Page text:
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ARS Home » Northeast Area » Beltsville, Maryland (BARC) » Beltsville Agricultural Research Center » Hydrology and Remote Sensing Laboratory » Research » Publications at this Location » Publication #353597

Research Project: Integrating Remote Sensing, Measurements and Modeling for Multi-Scale Assessment of Water Availability, Use, and Quality in Agroecosystems

Location: Hydrology and Remote Sensing Laboratory

Title: Estimating time-dependent vegetation biases in the SMAP soil moisture product

item ZWIEBACK, S. - University Of Guelph
item COLLIANDER, A. - Jet Propulsion Laboratory
item Cosh, Michael
item MARTINEZ, FERNANDEZ,J. - University Of Salamanca
item MCNAIRN, H. - Agriculture And Agri-Food Canada
item Starks, Patrick - Pat
item THIBEAULT, M. - Universidad De Buenos Aires
item BERG, A. - University Of Guelph

Submitted to: Hydrology and Earth System Sciences
Publication Type: Peer Reviewed Journal
Publication Acceptance Date: 8/22/2018
Publication Date: 8/22/2018
Citation: Zwieback, S., Colliander, A., Cosh, M.H., Martinez, F., McNairn, H., Starks, P.J., Thibeault, M., Berg, A. 2018. Estimating time-dependent vegetation biases in the SMAP soil moisture product. Hydrology and Earth System Sciences. 22(8):4473-4489.

Interpretive Summary: Soil moisture remote sensing is influenced by vegetation, and algorithms used to estimate soil moisture can incorporate vegetation estimates in different ways. A consistent seasonal correction for vegetation can be developed by using Bayesian statistical techniques which require little additional information other than long term patterns within the microwave signal. Until such time that direct vegetation parameterization can be developed, this Bayesian methodology can quickly identify the potential domains of bias from vegetation influence. This study will benefit algorithm development and the modeling community for hydrologic and ecosystem studies.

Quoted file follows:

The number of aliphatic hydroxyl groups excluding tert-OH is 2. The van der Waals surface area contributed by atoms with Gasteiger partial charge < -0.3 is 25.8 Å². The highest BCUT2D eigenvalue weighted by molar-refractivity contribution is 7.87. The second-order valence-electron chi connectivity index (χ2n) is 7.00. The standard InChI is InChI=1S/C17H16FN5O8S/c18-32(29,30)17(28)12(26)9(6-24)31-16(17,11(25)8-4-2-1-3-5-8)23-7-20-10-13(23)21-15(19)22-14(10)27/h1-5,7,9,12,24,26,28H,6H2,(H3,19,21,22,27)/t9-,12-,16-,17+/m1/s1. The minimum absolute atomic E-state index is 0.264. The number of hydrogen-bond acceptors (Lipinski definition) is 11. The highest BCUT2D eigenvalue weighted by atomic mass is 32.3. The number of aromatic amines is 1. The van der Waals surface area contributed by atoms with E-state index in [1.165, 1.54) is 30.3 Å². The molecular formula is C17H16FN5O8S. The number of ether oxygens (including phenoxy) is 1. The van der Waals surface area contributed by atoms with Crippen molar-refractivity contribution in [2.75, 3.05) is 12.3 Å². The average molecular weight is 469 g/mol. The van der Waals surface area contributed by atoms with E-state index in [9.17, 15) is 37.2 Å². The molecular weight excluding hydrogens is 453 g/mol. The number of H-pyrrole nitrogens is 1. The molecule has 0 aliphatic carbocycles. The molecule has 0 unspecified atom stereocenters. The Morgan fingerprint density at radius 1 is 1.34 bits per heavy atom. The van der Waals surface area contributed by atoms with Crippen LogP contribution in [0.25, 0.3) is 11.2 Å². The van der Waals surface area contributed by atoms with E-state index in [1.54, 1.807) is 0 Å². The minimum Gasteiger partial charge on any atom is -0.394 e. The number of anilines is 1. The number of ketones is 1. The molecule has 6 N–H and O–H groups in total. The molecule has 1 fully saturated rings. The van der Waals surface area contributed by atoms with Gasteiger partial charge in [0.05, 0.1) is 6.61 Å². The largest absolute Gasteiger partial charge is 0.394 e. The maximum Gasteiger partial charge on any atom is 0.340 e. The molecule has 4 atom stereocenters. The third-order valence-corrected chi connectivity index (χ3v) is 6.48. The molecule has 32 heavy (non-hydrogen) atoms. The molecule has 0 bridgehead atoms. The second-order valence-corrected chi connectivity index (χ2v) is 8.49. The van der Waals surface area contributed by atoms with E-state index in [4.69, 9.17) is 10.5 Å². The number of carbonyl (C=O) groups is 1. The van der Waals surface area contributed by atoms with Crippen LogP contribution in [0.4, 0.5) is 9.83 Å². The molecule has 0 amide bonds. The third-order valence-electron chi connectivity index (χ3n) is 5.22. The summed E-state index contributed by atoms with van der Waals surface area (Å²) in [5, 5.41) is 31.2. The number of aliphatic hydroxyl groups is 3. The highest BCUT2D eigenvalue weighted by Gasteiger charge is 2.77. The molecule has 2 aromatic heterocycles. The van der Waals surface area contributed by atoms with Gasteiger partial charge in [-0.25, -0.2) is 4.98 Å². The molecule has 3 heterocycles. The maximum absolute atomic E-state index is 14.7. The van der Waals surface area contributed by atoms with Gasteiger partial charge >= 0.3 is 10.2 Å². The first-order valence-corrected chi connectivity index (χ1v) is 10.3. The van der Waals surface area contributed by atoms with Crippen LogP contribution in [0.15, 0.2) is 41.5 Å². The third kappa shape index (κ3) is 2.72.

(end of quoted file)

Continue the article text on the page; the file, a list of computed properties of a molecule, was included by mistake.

Technical Abstract: Remotely sensed soil moisture products are influenced by vegetation and how it is accounted for in the retrieval, which is a potential source of time-variable biases. To estimate such complex, time-variable error structures from noisy data, we introduce a Bayesian extension to triple collocation in which the systematic errors and noise terms are not constant but vary with explanatory variables. We apply the technique to the SMAP soil moisture product over croplands, hypothesizing that errors in the vegetation correction during the retrieval leave a characteristic fingerprint in the soil moisture time series. We find that time-variable offsets and sensitivities are commonly associated with an imperfect vegetation correction. Especially the changes in sensitivity can be large with seasonal variations of up to 40%. Variations of this size impede the seasonal comparison of soil moisture dynamics and the detection of extreme events. Also, estimates of vegetation-hydrology coupling are distorted, as R2 values with a biomass proxy increase by 0.1 on average compared to in-situ data. We conclude that complex biases can be present in soil moisture products and that they should be accounted for in observational and modelling studies.